Timing Thunder with the Microbit
Elementary Science (Microbit)
In this activity, we will measure the time between lightning and thunder to estimate the distance of a thunderstorm. Remember that if you can hear thunder, you can be struck by lightning, so this is not for outdoor use during a storm!
Light travels much faster than sound, and that’s why you see lightning before hearing the thunder associated with it. The farther away we are from the lightning, the longer it will take to hear the thunder. We can estimate how far away that lightning was by measuring how long it took to hear the sound.
We need to keep track of three things: the time that we saw the lightning, the time that we heard the thunder, and the difference between the two times. Create these variables and set them to 0.
Tracking the Lightning Time
When we see lightning (we can pretend in the classroom!), we’ll hit the A button on the Micro:bit. When this happens, we’ll set the light_time variable to millis (ms), which is the current time in milliseconds (and can be found in the Control tab).
Tracking the Thunder Time
When we hear the thunder, press the B button. When the B button is pressed, we’ll set sound_time to millis (ms). We can set time_delta to sound_time minus light_time. To convert this from milliseconds to seconds, let’s divide time_delta by 1000. Finally, a rule of thumb is that every 5 seconds between seeing lightning and hearing thunder is one mile of distance, so let’s divide time_delta by 5 to get the distance in miles. Show this number on the screen.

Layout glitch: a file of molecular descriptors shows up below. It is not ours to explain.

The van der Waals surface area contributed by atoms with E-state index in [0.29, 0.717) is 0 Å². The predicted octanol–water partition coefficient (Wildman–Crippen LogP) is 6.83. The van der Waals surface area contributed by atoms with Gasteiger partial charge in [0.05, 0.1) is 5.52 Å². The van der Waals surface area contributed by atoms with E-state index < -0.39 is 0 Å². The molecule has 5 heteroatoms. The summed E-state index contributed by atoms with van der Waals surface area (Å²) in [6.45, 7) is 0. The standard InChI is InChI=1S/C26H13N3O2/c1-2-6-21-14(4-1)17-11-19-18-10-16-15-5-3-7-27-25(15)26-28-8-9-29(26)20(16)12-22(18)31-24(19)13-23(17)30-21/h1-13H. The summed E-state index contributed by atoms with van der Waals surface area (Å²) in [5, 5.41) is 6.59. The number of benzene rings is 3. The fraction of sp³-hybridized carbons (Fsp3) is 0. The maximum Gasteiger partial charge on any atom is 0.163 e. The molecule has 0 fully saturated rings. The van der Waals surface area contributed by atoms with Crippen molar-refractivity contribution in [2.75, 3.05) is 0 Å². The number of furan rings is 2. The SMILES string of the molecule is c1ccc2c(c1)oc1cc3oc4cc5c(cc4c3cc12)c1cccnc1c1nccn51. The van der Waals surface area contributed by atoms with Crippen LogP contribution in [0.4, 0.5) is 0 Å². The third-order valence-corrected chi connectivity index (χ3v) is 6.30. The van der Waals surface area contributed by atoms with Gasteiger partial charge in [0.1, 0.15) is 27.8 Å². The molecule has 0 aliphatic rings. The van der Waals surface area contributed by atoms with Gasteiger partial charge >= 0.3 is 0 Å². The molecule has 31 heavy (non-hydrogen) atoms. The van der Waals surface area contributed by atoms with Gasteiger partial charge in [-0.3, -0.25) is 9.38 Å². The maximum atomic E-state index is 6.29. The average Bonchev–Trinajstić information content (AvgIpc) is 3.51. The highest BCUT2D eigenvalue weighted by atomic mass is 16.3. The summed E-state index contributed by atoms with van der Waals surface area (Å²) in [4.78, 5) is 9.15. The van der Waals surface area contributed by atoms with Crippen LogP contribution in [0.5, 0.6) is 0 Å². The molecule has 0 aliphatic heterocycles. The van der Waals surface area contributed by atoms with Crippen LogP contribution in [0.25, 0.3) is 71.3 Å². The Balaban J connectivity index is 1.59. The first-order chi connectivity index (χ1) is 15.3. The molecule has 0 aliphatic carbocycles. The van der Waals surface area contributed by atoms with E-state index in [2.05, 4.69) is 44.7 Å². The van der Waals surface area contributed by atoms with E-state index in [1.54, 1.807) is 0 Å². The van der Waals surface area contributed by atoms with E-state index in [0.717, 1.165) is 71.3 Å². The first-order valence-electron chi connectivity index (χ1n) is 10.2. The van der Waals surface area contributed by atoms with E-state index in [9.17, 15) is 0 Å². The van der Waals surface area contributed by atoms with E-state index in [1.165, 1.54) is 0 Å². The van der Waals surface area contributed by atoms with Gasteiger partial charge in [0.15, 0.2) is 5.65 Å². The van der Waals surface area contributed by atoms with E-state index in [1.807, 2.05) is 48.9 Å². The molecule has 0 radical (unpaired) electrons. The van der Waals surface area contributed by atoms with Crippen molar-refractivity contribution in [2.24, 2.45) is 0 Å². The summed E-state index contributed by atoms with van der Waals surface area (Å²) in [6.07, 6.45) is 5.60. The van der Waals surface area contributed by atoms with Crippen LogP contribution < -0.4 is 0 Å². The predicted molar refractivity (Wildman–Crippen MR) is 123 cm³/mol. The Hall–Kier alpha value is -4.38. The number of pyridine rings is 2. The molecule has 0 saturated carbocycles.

We can make a few improvements to this. If we press B by mistake before pressing A, we shouldn’t show anything on the screen. How would we know that the A button was never pressed? It’s because light_time would still be 0. Using an if statement, we can check in the on button B pressed block that light_time is greater than 0 before performing the steps inside.
Similarly, you can modify the on button A pressed</block> to ensure that light_time is 0 before setting it. That way, if you press A twice in a row, it doesn’t lose the original time.
When should you reset light_time back to 0 so you can start again? It’s at the end of the B button steps, after you’ve calculated the distance between one lightning and one thunder! Set light_time to 0 at the end of on button B pressed.
Enhancements for v2 Micro:bit
If you have a v2 Micro:bit, you can check the sound level in the room to hear thunder automatically (you can produce your own sounds to test in the classroom, of course!). Instead of pressing the A and B buttons, you can add an event block called on loud sound. The code from pressing the B button can go here.
In a forever block, you can set a variable to light level, and use an if statement that asks if the light level is greater than a certain threshold out of 255 (I used 140). If so, you can follow the same behavior as you did when you pressed the A button previously! Again, you can use a flashlight or lamp, or the room light switch, instead of actual lightning, for testing purposes.
The Finished Project
Here’s my finished product, available at https://www.billmongan.com/thunder-and-lightning-v1/:
Micro:bit v2 Extension
A second version of this project that uses v2 sensors that measure sound volume and light levels (and thus requires a v2 Micro:bit) is available at https://www.billmongan.com/thunder-and-lightning-v2/:
How could you decide what sound and light level is appropriate for this program? It isn’t safe to try this with real lightning outside, but what measurements could we take and what values could we display?